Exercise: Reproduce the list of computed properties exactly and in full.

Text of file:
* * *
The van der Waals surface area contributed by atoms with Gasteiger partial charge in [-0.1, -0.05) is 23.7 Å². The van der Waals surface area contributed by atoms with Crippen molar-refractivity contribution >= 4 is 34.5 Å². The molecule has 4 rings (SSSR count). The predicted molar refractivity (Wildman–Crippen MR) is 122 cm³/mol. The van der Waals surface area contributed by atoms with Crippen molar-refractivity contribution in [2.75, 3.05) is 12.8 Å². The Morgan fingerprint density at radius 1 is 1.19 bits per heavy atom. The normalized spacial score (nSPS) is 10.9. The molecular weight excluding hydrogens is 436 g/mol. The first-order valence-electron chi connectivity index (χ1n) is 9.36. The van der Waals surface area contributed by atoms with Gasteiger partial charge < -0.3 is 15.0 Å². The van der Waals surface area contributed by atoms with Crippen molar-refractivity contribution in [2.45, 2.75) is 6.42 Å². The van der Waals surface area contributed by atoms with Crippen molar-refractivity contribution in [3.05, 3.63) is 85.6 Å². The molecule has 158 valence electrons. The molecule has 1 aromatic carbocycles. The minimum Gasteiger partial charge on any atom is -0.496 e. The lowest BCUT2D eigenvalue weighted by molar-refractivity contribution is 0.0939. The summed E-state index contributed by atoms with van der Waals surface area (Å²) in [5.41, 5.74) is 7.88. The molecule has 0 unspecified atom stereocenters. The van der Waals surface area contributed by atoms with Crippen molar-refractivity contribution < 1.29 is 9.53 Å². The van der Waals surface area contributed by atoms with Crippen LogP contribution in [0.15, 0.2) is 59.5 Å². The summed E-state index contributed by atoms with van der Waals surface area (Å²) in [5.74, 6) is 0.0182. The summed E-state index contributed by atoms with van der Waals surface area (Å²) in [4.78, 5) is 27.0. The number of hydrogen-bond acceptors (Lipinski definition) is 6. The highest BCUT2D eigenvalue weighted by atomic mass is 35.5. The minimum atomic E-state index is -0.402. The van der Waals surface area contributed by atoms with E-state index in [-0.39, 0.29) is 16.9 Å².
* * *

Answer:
The van der Waals surface area contributed by atoms with Gasteiger partial charge in [-0.1, -0.05) is 23.7 Å². The van der Waals surface area contributed by atoms with Crippen molar-refractivity contribution >= 4 is 34.5 Å². The molecule has 4 rings (SSSR count). The predicted molar refractivity (Wildman–Crippen MR) is 122 cm³/mol. The van der Waals surface area contributed by atoms with Crippen molar-refractivity contribution in [2.75, 3.05) is 12.8 Å². The Morgan fingerprint density at radius 1 is 1.19 bits per heavy atom. The normalized spacial score (nSPS) is 10.9. The molecular weight excluding hydrogens is 436 g/mol. The first-order valence-electron chi connectivity index (χ1n) is 9.36. The van der Waals surface area contributed by atoms with Gasteiger partial charge < -0.3 is 15.0 Å². The van der Waals surface area contributed by atoms with Crippen molar-refractivity contribution in [2.45, 2.75) is 6.42 Å². The van der Waals surface area contributed by atoms with Crippen molar-refractivity contribution in [3.05, 3.63) is 85.6 Å². The molecule has 158 valence electrons. The molecule has 1 aromatic carbocycles. The minimum Gasteiger partial charge on any atom is -0.496 e. The lowest BCUT2D eigenvalue weighted by molar-refractivity contribution is 0.0939. The summed E-state index contributed by atoms with van der Waals surface area (Å²) in [5.41, 5.74) is 7.88. The molecule has 0 unspecified atom stereocenters. The van der Waals surface area contributed by atoms with Crippen molar-refractivity contribution < 1.29 is 9.53 Å². The van der Waals surface area contributed by atoms with Crippen LogP contribution in [0.15, 0.2) is 59.5 Å². The summed E-state index contributed by atoms with van der Waals surface area (Å²) in [5.74, 6) is 0.0182. The summed E-state index contributed by atoms with van der Waals surface area (Å²) in [4.78, 5) is 27.0. The number of hydrogen-bond acceptors (Lipinski definition) is 6. The highest BCUT2D eigenvalue weighted by atomic mass is 35.5. The minimum atomic E-state index is -0.402. The van der Waals surface area contributed by atoms with E-state index in [-0.39, 0.29) is 16.9 Å².